The Humane Society of United States’ recent undercover investigation of a southern California slaughterhouse is shocking – with cows unable to move being rammed with the blades of a forklift, jabbed in the eyes, stabbed with electric prods and sprayed in the nose with high-pressure water hoses. Animal experts have called this one of the worst cases of animal abuse they have ever seen. Why did Hallmark Meat Packing workers violently torment these animals? Profit. So-called “downed” animals (animals who are too sick or injured to stand or walk on their own) are not allowed into the human food supply, so getting them to stand long enough to pass USDA inspection meant Hallmark could slaughter them for meat.
Unfortunately, this kind of abuse is probably not uncommon. The good news is the public can do something about it. In fact, here are five steps you can take to help end such cruelty:
1. Go vegan. By keeping meat and dairy products off your plate, you are no longer supporting the industries directly responsible for the egregious abuses revealed in the HSUS’ investigation. With so many delicious, nutritious plant-based foods available, being vegan is easier than ever. Visit www.GoVeg.com or www.TryVeg.com for suggestions.
2. Contact the USDA. Email Secretary of Agriculture Edward Schafer at Edward.W.Schafer@usda.gov. Tell him to close the loophole created by inconsistent agency regulations that permits the kind of inhumane treatment of animals demonstrated by Hallmark Meat Packing. Demand that downed animals not enter the food chain, as they pose a danger to consumers (12 of the 15 identified cases of bovine spongiform encephalopathy – “mad cow disease” – in North America originated from downed cows). Request that USDA inspectors be present at slaughter plants on a regular basis to ensure humane standards are maintained.
3. Contact policymakers. Urge your legislators to support or introduce legislation to help downed animals. The Farm Animal Stewardship Purchasing Act (H.R. 1726) would set modest animal welfare standards, including humane euthanasia of any downed animals, for producers who sell food to federal government programs, while the Downed Animal Protection Act (S. 394 and H.R. 661) would ban any slaughtering of downed animals for human consumption.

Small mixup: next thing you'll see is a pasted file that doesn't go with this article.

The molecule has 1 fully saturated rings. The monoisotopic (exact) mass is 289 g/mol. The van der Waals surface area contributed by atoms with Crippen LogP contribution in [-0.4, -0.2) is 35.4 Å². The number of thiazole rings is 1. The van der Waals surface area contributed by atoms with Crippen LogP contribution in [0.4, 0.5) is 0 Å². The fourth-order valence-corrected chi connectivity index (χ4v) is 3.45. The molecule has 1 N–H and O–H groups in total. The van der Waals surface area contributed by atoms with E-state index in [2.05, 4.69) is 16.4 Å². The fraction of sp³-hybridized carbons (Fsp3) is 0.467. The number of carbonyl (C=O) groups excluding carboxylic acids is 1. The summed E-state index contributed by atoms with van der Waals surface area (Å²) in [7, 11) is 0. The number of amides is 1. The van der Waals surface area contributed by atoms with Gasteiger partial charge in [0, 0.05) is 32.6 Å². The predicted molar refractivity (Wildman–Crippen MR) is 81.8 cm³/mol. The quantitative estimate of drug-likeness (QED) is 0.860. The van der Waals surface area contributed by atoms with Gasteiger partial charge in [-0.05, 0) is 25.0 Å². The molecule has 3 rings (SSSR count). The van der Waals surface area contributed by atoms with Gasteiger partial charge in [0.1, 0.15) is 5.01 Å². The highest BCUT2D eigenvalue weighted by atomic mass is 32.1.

4. Educate yourself. Agribusiness gets away with such animal abuse because it’s carried out away from public view. Visit www.hsus.org and learn more about its investigation of Hallmark Meat Packing. Visit www.nodowners.org for details on what downed animals are forced to endure. Whatever your views on meat-eating, you’re likely opposed to treating animals so cruelly.
5. Tell others. If you agree that downed animals deserve humane treatment, share your feelings with family, friends and co-workers. Encourage them to speak up for these defenseless creatures – animals whose illness or injuries are the result of callous treatment received even before they reached the slaughterhouse. Write letters to editors of newspapers and magazines expressing your feelings.
We ask an awful lot of the animals we raise and slaughter for food. The very least we owe them is a painless death.Mark Hawthorne is an animal activist and the author of Striking at the Roots: A Practical Guide to Animal Activism (strikingattheroots.com).